Perovskites have stolen center stage in the realm of photovoltaic technology and research, praised for their ability to bump up the efficiency of a typical solar array and for their relative affordability to traditional silicon materials. There has been much exploration-- and promising results-- of layering a thin sheet of the crystal atop a standard silicon cell in a solar panel. Yet many are deterred by the material’s compromise in durability and stability, thus limiting its potential to be used in various formats.

Stanford University and Oxford University scientists may have an answer-- eliminating the silicon altogether, and doubling up on the perovskites. Their findings, published in the most recent issue of research journal Science, are based upon the construction of a purely-perovskite solar cell capable of reaching 20.3% efficiency, a rate competitive with silicon cell technology. In an industry in which most research is geared towards perovskite-gilded silicon cells, their discovery is catalyzing.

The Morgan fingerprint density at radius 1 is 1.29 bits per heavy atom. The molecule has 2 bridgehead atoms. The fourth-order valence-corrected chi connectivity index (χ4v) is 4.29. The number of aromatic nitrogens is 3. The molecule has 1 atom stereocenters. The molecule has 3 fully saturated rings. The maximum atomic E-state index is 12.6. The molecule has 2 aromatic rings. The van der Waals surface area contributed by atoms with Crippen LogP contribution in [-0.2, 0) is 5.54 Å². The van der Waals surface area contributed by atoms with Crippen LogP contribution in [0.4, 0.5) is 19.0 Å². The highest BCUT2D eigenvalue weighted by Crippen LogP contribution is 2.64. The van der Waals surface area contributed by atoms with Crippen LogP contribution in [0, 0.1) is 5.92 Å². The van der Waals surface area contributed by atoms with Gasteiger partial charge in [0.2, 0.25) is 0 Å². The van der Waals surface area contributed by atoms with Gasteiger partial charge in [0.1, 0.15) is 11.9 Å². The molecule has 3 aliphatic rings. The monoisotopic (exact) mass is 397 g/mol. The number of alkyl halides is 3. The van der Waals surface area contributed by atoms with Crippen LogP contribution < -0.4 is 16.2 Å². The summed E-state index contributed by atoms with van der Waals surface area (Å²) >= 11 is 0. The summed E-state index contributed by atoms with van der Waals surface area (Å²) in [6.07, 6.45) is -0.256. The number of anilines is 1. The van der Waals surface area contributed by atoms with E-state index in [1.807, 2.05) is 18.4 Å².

“The all-perovskite tandem cells we have demonstrated clearly outline a roadmap for thin-film solar cells to deliver over 30% efficiency,” remarked co-author Henry Snaith of Oxford University. “This is just the beginning.”

How is a crystal cheaper than silicon?

Perovskite crystal is made using tin, lead, bromine and other common elements that are printed on glass or even plastic at room temperature.Silicon is often faulted for being a finicky and pricy material to work with, with even minor flaws greatly impacting the efficiency of an entire array and resulting in interference in the conversion of solar radiation to electrical currents. Not only is the crystal cheap to manufacture, but its design allows defects without a reduction in electrical output-- two factors that already make the technology favorable for mass production.

According to those involved in its research, these “perovskite tandem cells” still require some tweaking before being pushed as an accessible option to a larger audience-- scientists hope to phase out lead and other toxic compounds from crystal production, strengthen the construction and durability of the cell, and push for higher rates of efficiency.

Image from Phys.org, credit Dennis Schroeder / NREL